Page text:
Abuse Victims Need Time to Seek Justice

By Richard Gartner (NY Daily News)
December 18 2011

The impact of childhood sexual abuse has no statute of limitations. Why is the statute of limitations for prosecuting abusers in New York so short?

Prosecutors are not charging ex-Syracuse basketball coach and accused pedophile Bernie Fine for crimes his accusers say he perpetrated when they were boys. The problem is not lack of evidence — prosecutors publicly state they find the accusers credible. But the law says the window of accountability for raping a child is finite — and small.

New York's statute of limitations for sexual abuse is just five years after the child's 18th birthday. That means sexually abused children have only until their 23rd birthday to press charges against sexual predators.

Statutes of limitation generally have a purpose: to protect those have moved on from long-ago indiscretions. Do the state senators who have fought attempts to extend the statute of limitations really believe that pedophilia is a youthful indiscretion? To the contrary: Evidence indicates pedophiles are almost always serial offenders.

While predators continue hurting children, many young adults victimized as youths are so traumatized that coming forward by 23 isn't an option. They face intense shame and guilt and have to deal with symptoms that may include depression, anxiety, isolation, addiction and even suicidal thoughts.

Given all we know about the psychology of victims, it is simply unrealistic to expect them to seek legal redress at the beginning of the healing process.

This is complicated further by the fact that vulnerable children on the margins of their peer group are at most risk for sexual abuse by an adult outside the family. Hungry for positive attention from adults, they are easy targets for predators with well-developed radar for finding them. Abusers seem to offer children what they need and want: love, nurturance, affection, comfort and — ironically — safety.

When an adult like this betrays a child's trust, treachery is introduced into a trusting relationship. These children often grow up wary of authority because they see people in these positions as untrustworthy and undependable. Why would such a child ever go to an authority for help?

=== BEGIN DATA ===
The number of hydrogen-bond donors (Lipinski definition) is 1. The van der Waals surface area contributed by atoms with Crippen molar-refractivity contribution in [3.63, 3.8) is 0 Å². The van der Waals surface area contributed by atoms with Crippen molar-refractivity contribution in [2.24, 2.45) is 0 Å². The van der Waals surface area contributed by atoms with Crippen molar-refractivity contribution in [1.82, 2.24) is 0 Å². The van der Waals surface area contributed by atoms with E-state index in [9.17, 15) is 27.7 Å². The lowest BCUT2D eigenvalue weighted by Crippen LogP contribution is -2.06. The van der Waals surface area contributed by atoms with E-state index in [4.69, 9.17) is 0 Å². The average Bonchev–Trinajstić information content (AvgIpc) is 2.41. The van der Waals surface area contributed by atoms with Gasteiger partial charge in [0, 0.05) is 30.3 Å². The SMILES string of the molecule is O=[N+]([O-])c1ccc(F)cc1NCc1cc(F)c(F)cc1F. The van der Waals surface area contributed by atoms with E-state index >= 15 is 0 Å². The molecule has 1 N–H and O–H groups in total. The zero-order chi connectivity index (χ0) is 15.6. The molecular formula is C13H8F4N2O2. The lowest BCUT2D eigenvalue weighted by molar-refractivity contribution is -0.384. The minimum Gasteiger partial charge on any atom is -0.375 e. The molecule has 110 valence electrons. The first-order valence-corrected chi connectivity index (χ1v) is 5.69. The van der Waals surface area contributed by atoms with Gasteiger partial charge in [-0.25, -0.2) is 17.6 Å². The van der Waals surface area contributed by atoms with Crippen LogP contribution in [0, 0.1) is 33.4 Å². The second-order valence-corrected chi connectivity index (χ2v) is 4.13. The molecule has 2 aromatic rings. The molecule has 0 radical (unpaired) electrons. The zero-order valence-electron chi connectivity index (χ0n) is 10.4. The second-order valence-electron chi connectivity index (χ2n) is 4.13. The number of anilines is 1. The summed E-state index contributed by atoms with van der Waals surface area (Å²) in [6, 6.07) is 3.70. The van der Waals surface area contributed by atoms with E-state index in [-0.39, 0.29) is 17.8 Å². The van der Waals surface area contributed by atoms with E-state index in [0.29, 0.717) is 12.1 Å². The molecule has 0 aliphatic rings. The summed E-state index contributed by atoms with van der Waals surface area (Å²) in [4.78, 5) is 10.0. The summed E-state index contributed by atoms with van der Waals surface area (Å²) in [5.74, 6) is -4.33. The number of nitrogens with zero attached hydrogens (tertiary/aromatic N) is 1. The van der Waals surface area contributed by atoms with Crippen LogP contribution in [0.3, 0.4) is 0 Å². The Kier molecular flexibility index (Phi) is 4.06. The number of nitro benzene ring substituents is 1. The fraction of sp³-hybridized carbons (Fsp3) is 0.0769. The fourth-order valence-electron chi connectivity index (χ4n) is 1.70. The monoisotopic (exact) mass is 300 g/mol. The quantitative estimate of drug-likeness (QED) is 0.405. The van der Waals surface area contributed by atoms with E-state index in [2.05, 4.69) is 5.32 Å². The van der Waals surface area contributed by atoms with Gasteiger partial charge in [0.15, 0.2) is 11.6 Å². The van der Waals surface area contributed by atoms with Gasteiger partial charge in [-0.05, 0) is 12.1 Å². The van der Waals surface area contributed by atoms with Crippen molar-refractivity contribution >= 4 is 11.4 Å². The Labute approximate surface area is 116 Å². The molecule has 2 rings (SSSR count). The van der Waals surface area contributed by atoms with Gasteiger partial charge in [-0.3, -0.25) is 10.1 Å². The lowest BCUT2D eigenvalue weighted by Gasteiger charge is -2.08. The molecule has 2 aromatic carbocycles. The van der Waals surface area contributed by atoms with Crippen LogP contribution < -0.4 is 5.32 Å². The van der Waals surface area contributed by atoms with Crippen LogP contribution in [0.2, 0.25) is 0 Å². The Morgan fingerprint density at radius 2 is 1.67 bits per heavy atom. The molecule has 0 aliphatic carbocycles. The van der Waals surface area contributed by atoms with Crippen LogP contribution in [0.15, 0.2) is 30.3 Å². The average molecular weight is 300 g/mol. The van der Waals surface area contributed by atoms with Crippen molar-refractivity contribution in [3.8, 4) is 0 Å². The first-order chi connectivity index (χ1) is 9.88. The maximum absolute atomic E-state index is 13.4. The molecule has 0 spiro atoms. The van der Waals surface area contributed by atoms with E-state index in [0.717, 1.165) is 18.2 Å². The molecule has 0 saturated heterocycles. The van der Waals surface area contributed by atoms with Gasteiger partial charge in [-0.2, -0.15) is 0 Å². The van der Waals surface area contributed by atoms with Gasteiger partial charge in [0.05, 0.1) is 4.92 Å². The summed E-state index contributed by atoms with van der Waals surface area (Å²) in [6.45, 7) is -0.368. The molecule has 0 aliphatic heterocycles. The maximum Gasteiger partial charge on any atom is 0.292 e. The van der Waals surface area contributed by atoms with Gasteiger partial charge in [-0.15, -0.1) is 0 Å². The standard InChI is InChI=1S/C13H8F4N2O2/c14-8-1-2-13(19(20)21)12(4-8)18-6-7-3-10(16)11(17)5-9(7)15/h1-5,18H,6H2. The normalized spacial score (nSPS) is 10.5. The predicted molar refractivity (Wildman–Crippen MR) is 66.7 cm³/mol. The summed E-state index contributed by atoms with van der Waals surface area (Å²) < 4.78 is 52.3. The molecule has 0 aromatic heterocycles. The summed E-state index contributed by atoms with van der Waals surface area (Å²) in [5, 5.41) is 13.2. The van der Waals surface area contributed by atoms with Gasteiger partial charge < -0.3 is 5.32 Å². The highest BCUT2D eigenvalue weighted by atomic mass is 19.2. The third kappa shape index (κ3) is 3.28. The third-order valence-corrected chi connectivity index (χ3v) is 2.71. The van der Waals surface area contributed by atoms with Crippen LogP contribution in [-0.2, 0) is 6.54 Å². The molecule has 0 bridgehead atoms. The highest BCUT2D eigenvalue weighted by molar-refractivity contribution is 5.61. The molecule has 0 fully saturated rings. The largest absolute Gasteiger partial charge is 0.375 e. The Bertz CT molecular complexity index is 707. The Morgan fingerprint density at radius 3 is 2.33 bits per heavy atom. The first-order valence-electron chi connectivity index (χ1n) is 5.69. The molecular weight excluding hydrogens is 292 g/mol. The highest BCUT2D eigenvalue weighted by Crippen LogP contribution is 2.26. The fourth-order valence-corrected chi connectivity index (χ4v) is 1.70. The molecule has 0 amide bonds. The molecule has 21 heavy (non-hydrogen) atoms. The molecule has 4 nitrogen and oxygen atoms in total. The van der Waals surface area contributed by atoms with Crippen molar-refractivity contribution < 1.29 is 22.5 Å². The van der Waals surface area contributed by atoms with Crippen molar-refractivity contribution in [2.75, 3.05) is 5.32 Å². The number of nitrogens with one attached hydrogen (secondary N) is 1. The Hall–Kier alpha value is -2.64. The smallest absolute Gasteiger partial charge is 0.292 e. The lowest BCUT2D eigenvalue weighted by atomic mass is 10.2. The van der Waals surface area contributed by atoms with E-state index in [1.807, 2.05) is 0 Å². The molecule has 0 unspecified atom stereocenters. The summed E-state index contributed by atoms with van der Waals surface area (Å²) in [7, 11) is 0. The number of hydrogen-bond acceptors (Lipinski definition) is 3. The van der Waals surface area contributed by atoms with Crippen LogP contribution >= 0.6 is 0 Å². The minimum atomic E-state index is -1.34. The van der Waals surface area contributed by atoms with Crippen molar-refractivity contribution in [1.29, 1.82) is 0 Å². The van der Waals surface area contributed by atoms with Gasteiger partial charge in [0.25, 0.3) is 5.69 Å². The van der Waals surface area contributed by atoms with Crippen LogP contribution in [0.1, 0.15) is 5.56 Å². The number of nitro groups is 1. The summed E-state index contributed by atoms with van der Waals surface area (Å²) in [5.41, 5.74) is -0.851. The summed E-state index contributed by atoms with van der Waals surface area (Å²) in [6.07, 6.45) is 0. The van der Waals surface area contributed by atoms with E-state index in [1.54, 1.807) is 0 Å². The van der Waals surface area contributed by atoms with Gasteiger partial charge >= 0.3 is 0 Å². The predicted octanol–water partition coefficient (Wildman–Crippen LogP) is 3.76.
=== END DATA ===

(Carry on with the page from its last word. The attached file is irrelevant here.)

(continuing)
At 23, victims are thinking about how to begin their adult life, and are rarely mentally prepared to revisit the horrors of their youth. In my own practice, sexually abused men rarely come for help until at least their late 20s, but more likely later. Sometimes men well past 60 come for treatment, never having disclosed childhood abuse before.

Some say revising the statute of limitations would open the door to prosecutions based on faulty recovered memories — which would put potentially innocent people at terrible risk of being falsely accused.

Not so; people simply don't fabricate evidence of abuse out of whole cloth. There's nothing in it for them.

There have been recent attempts to lengthen the statute of limitations laws for sexual crimes against minors in New York. Assemblywoman Margaret Markey sponsors the current bill. It's been passed three times by the state Assembly but has consistently been blocked from coming to a Senate vote. Wealthy, politically powerful religious and secular institutions have a vested interest in keeping their reputations and assets intact.

The Syracuse scandals should be as shocking to our public servants as they are to the rest of us. It's an outrage that we as a society allow pedophiles to continue to victimize our children as a result of lobbying by special interest groups.

State Senate Majority Leader Dean Skelos has the power to bring the Markey bill to a vote. Gov. Cuomo has the power, in fact an obligation, to persuade legislators to do their job.

Richard Gartner is training and supervising analyst and founding director of the sexual abuse service at the William Alanson White Psychoanalytic Institute in New York City.